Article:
CTB has been associated with a shift in the immune response toward Th2-type responses.8,24 The use of CTB as an adjuvant induced a shift in the Env-specific IgG subtype response toward IgG1, which is associated with Th2-cell responses compared with DNA alone (Fig. 4B). The higher dose group (50 μg DNA plus 2 μg CTB) displayed a stronger bias to IgG1.
Moreover, an antibody avidity assay revealed that CTB can promote Env antigen-specific antibody maturation in the 50 μg DNA group, compared with either the same dose DNA alone or lower DNA plus CTB group (Fig. 4C). It was also confirmed that CTB advanced the humoral immune responses in the high DNA dosage group as described above.
The immune response data showed that CTB co-formulated with HIV DNA vaccine could enhance gp145 antigen specific cellular responses and high level antibody titer, promote antibody maturation and induce a Th2-skewed immune response.
To confirm pro-inflammation cytokines presented in in vitro studies, we assessed the expression level of IL-6, IL-10, and IL-12 both in RNA transcription and in serum administrated in mice of Group 3 and Group 5. The RT-PCR results showed that CTB-inoculated mice still produced high expression levels of IL-6 and IL-10 after their last immunization at 14 d, contrasted to the mice vaccinated with DNA alone (Fig. 5A). However, IL-12p40 did not show a significant difference between these groups. Although the concentrations of these cytokines in serum are very limited, we also found a slight raised tendency of IL-6 at CTB co-administrated group (Group 5) (Fig. 5B).
CTB is a subunit of cholera toxin and is a powerful parenteral and mucosal immunogen; usually low doses of CTB can induce strong mucosal IgA antibody responses to overcome limitations of routine vaccines in inducing mucosal immunity.25 In addition, immunization with antigen in the presence of CTB via parenteral, mucosal, and transcutaneous routes or coupled CTB to antigens results in substantial enhancement of mucosal and serum immunoglobulin responses that targeted to immunogens.
The most previous reports have demonstrated CTB is a successful and effective mucosal adjuvant when co-formulated with various types of vaccines, especially protein vaccines.26-28 However, in the HIV vaccine field, DNA vaccines are widely used and have some potential advantages in HIV preventive vaccination.29,30 Although DNA intranasal inoculation has been used in immunization strategies to promote mucosal and systemic immunity,31-33 but according to routine immunization procedures, most HIV-1 DNA vaccines are administrated intramuscularly. Based on our previous studies (data not shown), in combination with preliminary immune response data in vivo, investigation of one potential adjuvant in DNA vaccines, could evaluate the capacity of stimulating dendritic cell activation in vitro. We hypothesize that the ability to augment innate immunity of potential adjuvants may influence the efficacy of immune stimulation in vivo. Therefore, the focus of this study was to determine whether CTB could activate innate immunity in vitro and then enhance HIV-1 DNA vaccine immunogenicity intramuscularly.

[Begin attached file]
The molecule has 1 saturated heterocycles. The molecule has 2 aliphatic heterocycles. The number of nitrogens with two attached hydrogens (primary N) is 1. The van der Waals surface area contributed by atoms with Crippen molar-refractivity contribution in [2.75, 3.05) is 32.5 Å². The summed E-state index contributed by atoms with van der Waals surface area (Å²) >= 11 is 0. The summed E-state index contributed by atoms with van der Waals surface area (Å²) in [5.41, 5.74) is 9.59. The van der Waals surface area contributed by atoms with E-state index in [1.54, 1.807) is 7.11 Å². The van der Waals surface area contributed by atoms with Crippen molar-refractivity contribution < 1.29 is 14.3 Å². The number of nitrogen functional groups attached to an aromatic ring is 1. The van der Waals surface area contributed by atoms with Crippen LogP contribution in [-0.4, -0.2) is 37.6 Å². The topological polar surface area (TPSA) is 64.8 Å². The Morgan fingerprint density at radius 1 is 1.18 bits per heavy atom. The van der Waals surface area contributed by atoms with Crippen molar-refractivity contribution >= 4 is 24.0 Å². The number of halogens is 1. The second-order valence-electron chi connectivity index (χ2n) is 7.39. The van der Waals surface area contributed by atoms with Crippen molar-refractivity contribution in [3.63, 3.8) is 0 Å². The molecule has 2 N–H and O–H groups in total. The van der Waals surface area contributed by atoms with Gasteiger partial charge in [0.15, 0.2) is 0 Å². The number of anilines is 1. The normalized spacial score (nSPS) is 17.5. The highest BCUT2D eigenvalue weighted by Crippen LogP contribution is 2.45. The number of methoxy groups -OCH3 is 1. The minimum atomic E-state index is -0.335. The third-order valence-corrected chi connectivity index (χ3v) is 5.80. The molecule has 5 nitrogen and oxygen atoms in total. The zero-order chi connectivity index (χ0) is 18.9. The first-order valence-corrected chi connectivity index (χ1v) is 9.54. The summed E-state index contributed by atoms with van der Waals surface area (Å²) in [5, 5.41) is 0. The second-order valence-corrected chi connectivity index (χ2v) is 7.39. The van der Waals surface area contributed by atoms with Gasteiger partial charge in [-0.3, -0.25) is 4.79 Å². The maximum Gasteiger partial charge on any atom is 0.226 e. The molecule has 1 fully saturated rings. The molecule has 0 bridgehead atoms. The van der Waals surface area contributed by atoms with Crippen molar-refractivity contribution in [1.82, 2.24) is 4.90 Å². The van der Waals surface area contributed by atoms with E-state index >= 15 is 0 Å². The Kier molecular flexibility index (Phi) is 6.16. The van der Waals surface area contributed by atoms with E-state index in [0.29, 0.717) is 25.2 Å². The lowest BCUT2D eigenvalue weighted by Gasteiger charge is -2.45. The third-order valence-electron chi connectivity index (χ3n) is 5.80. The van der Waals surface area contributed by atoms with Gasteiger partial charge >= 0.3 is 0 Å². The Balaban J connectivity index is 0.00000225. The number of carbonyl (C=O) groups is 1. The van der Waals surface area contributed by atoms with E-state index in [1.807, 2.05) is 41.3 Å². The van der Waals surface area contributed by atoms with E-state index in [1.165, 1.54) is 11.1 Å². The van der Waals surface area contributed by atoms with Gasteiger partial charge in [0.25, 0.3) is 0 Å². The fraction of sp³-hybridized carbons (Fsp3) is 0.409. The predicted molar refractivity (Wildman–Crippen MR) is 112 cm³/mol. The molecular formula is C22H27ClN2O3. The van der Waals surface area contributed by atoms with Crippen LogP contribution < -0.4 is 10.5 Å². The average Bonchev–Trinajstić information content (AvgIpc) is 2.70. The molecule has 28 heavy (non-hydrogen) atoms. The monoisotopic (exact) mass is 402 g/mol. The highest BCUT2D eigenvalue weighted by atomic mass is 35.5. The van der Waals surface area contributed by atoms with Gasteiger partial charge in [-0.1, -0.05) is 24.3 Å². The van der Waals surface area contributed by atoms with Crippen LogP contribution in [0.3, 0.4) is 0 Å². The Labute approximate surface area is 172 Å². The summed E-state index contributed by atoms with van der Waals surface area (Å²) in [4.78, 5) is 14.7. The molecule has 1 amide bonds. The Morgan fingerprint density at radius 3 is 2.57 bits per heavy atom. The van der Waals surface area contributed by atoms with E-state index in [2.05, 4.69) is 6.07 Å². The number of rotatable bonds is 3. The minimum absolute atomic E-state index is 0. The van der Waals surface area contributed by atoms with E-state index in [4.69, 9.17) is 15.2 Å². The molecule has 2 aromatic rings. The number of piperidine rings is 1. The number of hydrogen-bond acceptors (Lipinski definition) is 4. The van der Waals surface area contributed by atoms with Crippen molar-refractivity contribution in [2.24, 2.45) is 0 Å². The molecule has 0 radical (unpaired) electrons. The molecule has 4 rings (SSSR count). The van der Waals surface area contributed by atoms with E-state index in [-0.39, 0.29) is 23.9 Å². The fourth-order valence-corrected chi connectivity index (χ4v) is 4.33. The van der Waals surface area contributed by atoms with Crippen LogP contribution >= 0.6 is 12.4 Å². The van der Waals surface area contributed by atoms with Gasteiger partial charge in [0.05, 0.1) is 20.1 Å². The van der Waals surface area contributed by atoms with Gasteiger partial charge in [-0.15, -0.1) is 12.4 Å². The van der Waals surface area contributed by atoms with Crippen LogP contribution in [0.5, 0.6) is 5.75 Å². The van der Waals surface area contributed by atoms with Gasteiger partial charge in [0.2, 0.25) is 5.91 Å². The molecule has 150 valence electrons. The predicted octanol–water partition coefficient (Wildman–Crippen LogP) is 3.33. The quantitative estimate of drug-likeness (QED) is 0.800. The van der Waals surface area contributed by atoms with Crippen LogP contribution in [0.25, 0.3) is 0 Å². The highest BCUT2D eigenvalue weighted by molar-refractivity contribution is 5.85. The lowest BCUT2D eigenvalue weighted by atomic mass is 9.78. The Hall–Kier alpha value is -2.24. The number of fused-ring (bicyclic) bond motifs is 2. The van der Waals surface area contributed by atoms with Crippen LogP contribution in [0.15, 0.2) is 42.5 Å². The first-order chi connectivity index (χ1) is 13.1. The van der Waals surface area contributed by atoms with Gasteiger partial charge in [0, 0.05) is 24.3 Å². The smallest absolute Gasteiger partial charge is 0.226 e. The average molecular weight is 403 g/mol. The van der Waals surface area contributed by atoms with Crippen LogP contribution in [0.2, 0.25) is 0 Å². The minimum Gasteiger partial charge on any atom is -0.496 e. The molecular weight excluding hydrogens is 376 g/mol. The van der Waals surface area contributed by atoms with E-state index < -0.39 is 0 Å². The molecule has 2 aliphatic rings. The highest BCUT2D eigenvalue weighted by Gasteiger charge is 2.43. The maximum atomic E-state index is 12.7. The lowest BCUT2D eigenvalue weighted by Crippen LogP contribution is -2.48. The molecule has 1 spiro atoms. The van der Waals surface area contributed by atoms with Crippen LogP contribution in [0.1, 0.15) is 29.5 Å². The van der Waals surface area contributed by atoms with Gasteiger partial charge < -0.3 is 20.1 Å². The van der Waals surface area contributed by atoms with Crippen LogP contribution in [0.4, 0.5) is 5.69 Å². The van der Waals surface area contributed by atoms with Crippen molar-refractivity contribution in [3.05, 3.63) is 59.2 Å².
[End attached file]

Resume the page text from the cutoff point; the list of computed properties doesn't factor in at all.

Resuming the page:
In this study, we determined the immune stimulatory effects of CTB in vitro and in vivo. According to our observations, we conclude that CTB can serve as an effective candidate adjuvant in intramuscular route, based on the characteristics of stimulation TLR pathway activation.
In vitro gene profiling and proteome array, these results show that CTB alone can promote DC activation and significantly induce the expression of cytokines and pro-inflammatory species. In addition, several chemokines upregulated by CTB (such as TREM-1, RANTES, and IP-10), may involve the promotion of effector T-cell functions. Based on the results of Toll-like receptor pathway activation after CTB stimulation, it could not be accurately determined which kind of TLR is involved in CTB-mediated BMDC activation. We assumed that CTB may induce the robustness of immunity not only through GM1-ganglisoside receptor mediated mucosal activation, but also exploited by Toll-like receptors in the systemic immune response.